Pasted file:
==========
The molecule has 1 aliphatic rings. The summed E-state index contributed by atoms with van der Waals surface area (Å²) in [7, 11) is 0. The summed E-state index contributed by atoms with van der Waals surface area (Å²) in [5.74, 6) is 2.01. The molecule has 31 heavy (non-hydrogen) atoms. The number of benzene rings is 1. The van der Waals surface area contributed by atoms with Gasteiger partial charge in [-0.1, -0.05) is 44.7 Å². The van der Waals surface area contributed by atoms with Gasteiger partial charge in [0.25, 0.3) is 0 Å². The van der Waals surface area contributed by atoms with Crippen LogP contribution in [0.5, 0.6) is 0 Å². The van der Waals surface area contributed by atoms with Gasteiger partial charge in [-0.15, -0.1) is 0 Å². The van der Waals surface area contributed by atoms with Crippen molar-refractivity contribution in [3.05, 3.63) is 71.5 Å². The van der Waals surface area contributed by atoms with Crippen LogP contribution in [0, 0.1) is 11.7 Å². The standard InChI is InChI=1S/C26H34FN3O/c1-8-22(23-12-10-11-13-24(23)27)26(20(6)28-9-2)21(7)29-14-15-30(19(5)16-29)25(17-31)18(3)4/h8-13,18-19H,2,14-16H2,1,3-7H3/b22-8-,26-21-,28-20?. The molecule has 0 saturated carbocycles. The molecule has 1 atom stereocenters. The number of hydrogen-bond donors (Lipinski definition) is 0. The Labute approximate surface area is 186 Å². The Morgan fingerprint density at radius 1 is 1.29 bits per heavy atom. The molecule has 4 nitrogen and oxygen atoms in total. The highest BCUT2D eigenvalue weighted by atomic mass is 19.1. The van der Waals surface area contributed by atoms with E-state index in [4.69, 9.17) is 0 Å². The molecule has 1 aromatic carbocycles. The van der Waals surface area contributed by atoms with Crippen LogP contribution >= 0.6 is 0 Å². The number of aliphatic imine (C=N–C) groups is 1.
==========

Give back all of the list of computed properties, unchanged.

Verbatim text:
The molecule has 1 aliphatic rings. The summed E-state index contributed by atoms with van der Waals surface area (Å²) in [7, 11) is 0. The summed E-state index contributed by atoms with van der Waals surface area (Å²) in [5.74, 6) is 2.01. The molecule has 31 heavy (non-hydrogen) atoms. The number of benzene rings is 1. The van der Waals surface area contributed by atoms with Gasteiger partial charge in [-0.1, -0.05) is 44.7 Å². The van der Waals surface area contributed by atoms with Gasteiger partial charge in [0.25, 0.3) is 0 Å². The van der Waals surface area contributed by atoms with Crippen LogP contribution in [0.5, 0.6) is 0 Å². The van der Waals surface area contributed by atoms with Gasteiger partial charge in [-0.15, -0.1) is 0 Å². The van der Waals surface area contributed by atoms with Crippen molar-refractivity contribution in [3.05, 3.63) is 71.5 Å². The van der Waals surface area contributed by atoms with Crippen LogP contribution in [0, 0.1) is 11.7 Å². The standard InChI is InChI=1S/C26H34FN3O/c1-8-22(23-12-10-11-13-24(23)27)26(20(6)28-9-2)21(7)29-14-15-30(19(5)16-29)25(17-31)18(3)4/h8-13,18-19H,2,14-16H2,1,3-7H3/b22-8-,26-21-,28-20?. The molecule has 0 saturated carbocycles. The molecule has 1 atom stereocenters. The number of hydrogen-bond donors (Lipinski definition) is 0. The Labute approximate surface area is 186 Å². The Morgan fingerprint density at radius 1 is 1.29 bits per heavy atom. The molecule has 4 nitrogen and oxygen atoms in total. The highest BCUT2D eigenvalue weighted by atomic mass is 19.1. The van der Waals surface area contributed by atoms with E-state index in [4.69, 9.17) is 0 Å². The molecule has 1 aromatic carbocycles. The van der Waals surface area contributed by atoms with Crippen LogP contribution >= 0.6 is 0 Å². The number of aliphatic imine (C=N–C) groups is 1.